Medicines used to treat cancer are very strong and can have many side effects. Before receiving this medicine, make sure you understand all the risks and benefits. It is important for you to work closely with your doctor during your treatment.
You will receive this medicine while you are in a hospital or cancer treatment center. A nurse or other trained health professional will give you this medicine. It may also be given by a home health caregiver.
Your doctor will prescribe your exact dose and tell you how often it should be given. This medicine is given as a shot into one of your muscles.
The medicine is usually given one time each month.
You may be taught how to give your medicine at home. Make sure you understand all instructions before giving yourself an injection. Do not use more medicine or use it more often than your doctor tells you to.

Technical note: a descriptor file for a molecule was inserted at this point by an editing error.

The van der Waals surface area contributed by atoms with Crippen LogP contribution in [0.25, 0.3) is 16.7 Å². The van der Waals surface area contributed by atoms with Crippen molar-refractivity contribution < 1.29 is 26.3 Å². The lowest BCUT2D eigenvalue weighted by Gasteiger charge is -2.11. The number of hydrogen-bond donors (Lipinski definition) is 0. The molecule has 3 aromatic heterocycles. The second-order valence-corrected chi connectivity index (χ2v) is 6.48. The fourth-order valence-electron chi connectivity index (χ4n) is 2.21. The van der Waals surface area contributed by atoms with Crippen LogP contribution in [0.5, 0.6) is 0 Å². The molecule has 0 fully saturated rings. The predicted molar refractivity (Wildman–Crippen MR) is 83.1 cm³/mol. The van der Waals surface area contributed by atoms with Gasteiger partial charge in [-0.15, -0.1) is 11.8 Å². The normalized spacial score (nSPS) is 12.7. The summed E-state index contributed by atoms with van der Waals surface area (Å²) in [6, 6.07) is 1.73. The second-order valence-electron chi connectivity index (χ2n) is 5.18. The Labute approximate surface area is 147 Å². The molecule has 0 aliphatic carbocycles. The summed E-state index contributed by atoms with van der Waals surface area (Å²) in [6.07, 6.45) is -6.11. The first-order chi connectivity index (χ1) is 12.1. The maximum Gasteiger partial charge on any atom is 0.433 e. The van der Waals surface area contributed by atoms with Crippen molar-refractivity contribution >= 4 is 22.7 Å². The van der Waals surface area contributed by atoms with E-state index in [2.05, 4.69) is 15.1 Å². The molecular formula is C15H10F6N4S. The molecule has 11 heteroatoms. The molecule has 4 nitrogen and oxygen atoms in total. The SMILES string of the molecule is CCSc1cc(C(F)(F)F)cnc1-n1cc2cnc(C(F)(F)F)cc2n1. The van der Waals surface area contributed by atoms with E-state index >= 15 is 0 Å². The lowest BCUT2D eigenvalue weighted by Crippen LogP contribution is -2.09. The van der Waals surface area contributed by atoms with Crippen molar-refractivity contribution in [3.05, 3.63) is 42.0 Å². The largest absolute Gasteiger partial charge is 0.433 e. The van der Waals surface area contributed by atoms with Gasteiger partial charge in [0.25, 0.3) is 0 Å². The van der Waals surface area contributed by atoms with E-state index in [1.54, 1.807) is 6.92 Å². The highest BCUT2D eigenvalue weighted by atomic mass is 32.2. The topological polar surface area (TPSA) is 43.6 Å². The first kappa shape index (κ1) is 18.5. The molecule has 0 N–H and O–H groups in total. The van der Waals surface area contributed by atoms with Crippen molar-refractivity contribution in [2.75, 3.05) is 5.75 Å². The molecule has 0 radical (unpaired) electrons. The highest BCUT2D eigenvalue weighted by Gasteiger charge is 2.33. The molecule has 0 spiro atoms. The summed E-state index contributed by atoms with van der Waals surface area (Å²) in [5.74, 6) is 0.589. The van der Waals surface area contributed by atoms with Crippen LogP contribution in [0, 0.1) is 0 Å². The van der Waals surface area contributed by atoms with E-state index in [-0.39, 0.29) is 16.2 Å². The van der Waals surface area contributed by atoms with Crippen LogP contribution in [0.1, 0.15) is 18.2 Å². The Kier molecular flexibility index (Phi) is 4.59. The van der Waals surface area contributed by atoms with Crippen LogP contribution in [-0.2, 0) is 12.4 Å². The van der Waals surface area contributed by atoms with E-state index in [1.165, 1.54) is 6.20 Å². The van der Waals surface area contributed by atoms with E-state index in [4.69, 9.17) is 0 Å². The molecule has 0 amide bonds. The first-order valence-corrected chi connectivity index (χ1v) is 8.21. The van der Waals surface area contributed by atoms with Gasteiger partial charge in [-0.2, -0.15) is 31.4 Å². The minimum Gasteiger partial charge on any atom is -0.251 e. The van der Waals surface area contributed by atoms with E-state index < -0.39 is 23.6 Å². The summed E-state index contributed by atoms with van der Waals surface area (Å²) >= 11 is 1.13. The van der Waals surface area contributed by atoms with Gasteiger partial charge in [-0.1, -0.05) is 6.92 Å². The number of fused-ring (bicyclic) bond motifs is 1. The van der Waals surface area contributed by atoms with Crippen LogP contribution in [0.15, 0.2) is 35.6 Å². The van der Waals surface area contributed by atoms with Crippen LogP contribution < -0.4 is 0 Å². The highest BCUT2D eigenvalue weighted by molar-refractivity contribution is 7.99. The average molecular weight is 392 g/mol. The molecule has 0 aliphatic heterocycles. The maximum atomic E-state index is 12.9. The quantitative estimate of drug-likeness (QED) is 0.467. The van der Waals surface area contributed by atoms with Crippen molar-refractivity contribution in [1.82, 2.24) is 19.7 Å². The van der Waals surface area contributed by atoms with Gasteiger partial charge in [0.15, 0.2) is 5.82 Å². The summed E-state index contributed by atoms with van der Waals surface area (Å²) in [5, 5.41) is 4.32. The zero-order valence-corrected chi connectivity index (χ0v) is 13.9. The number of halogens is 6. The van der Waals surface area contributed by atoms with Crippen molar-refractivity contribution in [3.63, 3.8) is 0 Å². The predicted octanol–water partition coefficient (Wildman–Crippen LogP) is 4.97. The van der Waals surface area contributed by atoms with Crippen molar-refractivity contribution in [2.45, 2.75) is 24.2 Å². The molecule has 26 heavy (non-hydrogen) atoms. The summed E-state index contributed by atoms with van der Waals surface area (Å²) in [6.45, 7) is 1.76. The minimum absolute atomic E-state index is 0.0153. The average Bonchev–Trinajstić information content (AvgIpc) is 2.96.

Never share your medicine with anyone.
If a dose is missed:
This medicine needs to be given on a fixed schedule. If you miss a dose, call your doctor, home health caregiver, or treatment clinic for instructions.
If you store this medicine at home, keep it in the refrigerator. Do not freeze.
Use a new needle and syringe each time you inject your medicine. Throw away used needles in a hard, closed container that the needles cannot poke through. Keep this container away from children and pets. Follow any special instructions about how to throw away empty medicine bottles, tubes, or bags.
Although it is unlikely that a postmenopausal woman might become pregnant, you should know that using this medicine while you are pregnant could harm the unborn baby. If you think you have become pregnant while using the medicine, tell your doctor right away.
Make sure your doctor knows if you are breastfeeding, or if you have a bleeding disorder or any unusual bleeding or bruising.
This medicine may cause you to have vaginal bleeding, especially when you first start using it. Tell your doctor if you have any vaginal bleeding.
Cancer medicines can cause nausea and/or vomiting in most people, sometimes even after receiving medicines to prevent it. Ask your doctor or nurse about other ways to control these side effects.